Bittersweet Transitions:: One Mom’s Thoughts on a School Year Cut Short

Each year, as the school year begins to wind down and summer preparations begin to take shape, I am usually excited and full of anticipation, particularly in years when we have major family milestones to celebrate. I have five kids ranging in age from 29 through 12,  so my family has celebrated college graduations, high school graduations, junior high graduations, elementary transitions and, my personal favorite, the big jump from preschool to kindergarten. This year, though, as my Olivia prepares to transition from eighth grade to her freshman year of high school, things are different.  

Our Current Situation

There’s nothing normal about the life we’re all currently living. Day to day schedules are all but forgotten and family plans have been altered or all together canceled. In our social distancing we’ve become creative in observing special occasions – drive by birthday parades, virtual happy hours with friends, even online gender reveals and baby showers. Actually, I find the resiliency of  the human spirit to be inspiring; however, this is not what I was planning when I considered my daughter’s last day of junior high school.  

Olivia’s last day of physically going to school was March 6th, the day before Spring Break. We had originally planned a family vacation for that week but, as the news about Coronavirus intensified, my husband and I decided to cancel. It was about the middle of the week when it started to sink in that all of the normal end of the eighth grade school year events were probably not going to happen. Olivia had mentioned wanting to find her dress for the eighth grade dance, but I side stepped the question, not wanting to alarm her {or her sister}, but I figured we’d give it a little time to see where things landed. By the end of the week, the school district announced that classes were moving to online and I knew that my plans for the end of junior high celebrations were all but gone.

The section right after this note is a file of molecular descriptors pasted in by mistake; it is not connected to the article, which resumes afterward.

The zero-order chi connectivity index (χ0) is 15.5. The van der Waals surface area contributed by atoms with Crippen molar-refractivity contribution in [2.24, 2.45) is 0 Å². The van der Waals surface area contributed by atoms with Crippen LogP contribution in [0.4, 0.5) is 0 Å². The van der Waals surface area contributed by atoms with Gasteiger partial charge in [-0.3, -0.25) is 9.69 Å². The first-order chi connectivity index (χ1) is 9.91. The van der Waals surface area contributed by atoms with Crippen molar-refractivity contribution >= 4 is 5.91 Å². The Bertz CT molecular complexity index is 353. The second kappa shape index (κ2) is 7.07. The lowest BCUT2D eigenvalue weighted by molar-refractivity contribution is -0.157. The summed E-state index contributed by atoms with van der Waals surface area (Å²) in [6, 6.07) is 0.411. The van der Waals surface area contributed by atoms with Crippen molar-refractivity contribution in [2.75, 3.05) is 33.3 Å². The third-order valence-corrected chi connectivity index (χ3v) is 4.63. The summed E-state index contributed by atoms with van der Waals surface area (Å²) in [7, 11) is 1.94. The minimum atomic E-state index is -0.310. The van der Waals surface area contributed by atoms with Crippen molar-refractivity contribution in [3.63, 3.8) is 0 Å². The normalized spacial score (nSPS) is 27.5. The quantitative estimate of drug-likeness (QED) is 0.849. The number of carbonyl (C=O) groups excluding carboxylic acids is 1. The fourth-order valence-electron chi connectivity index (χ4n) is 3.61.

The jump from junior high to high school is huge for most kids and my daughter is no exception. We’ve been talking about it since the beginning of the school year, last August – excitement mixed with a fair dose of anxiety. She’s been taking a couple of high school courses this year so the anxiety isn’t academic, but more social. New kids, bigger school, upperclassmen…HOMECOMING DRESSES!!!! The anticipation is palpable and it was building among her friend group – and then it was gone.  Vanished, along with the end of the junior high school year festivities that signal to the eighth graders that it’s their time to move on. Now we wonder when or if the kids will return to school. I think the saddest part for me occurred a couple of days ago when she acknowledged that she will probably not see her friends and teachers again before the school year is over. What she {and maybe me, too} desires is closure.

Perspective

To be clear, I am very aware that in the face of a global pandemic, my sadness over my daughter’s end of junior high celebration is definitely what some would refer to as a “first world problem”. I’m sure that at least one person will give me major side eye after reading this, and I get it. However, this hasn’t stopped me from crying in my closet on more than one occasion and I know I’m not alone in my sadness.  More than one mom friend of mine has admitted to similar feelings. Ultimately, these tears are really about more than canceled or abbreviated plans. Our day to day lives are punctuated by those moments that hold significance:: birthdays, anniversaries, weddings, graduations, births and, sadly, funerals. Events that we usually plan with care. Yet here we are unable to really plan at all. Maybe our tears are a longing for a sense of normalcy or a modicum of control over our lives. Maybe our tears are because what is  happening to us collectively is so much bigger than us, that we just want something joyful and familiar, like my family celebrating our daughter moving on to high school.

Also, it is not lost on me that this turn of events and the abrupt end to the school year has unwittingly provided me with more downtime to spend with my daughter and the rest of my family. Given our hectic schedules before COVID – 19, we have spent more unscheduled time just being with each other and enjoying each other’s company. In the midst of all of this upheaval, this is one thing for which I am grateful. 

Time to Celebrate

So, now that we know that school buildings will not reopen for this school year, we have to keep it moving. There’s no Eighth Grade Dance. No friends to sign the yearbook. No, we won’t be spending a long weekend in Galveston or at our favorite resort in San Antonio. However, we will be celebrating! We will shower our girl with affection and tell her how proud we are of her. We’ll order takeout from her favorite restaurant. We will make her favorite cake and face time with relatives.  We might even let her pick the movie for family movie night {I wouldn’t count on it if I were her}. After all, regardless of the interruption, she is still officially a high school freshman. I will also find solace in the thought that all of these students – from kindergarten to seniors about to graduate –  will be a little more adaptable than some of their predecessors. They may be better prepared to deal with the unknown and a lot less intimidated by change. At least, this is my prayer for my daughter and her friends as they take their next big leap.  Welcome class of 2024!


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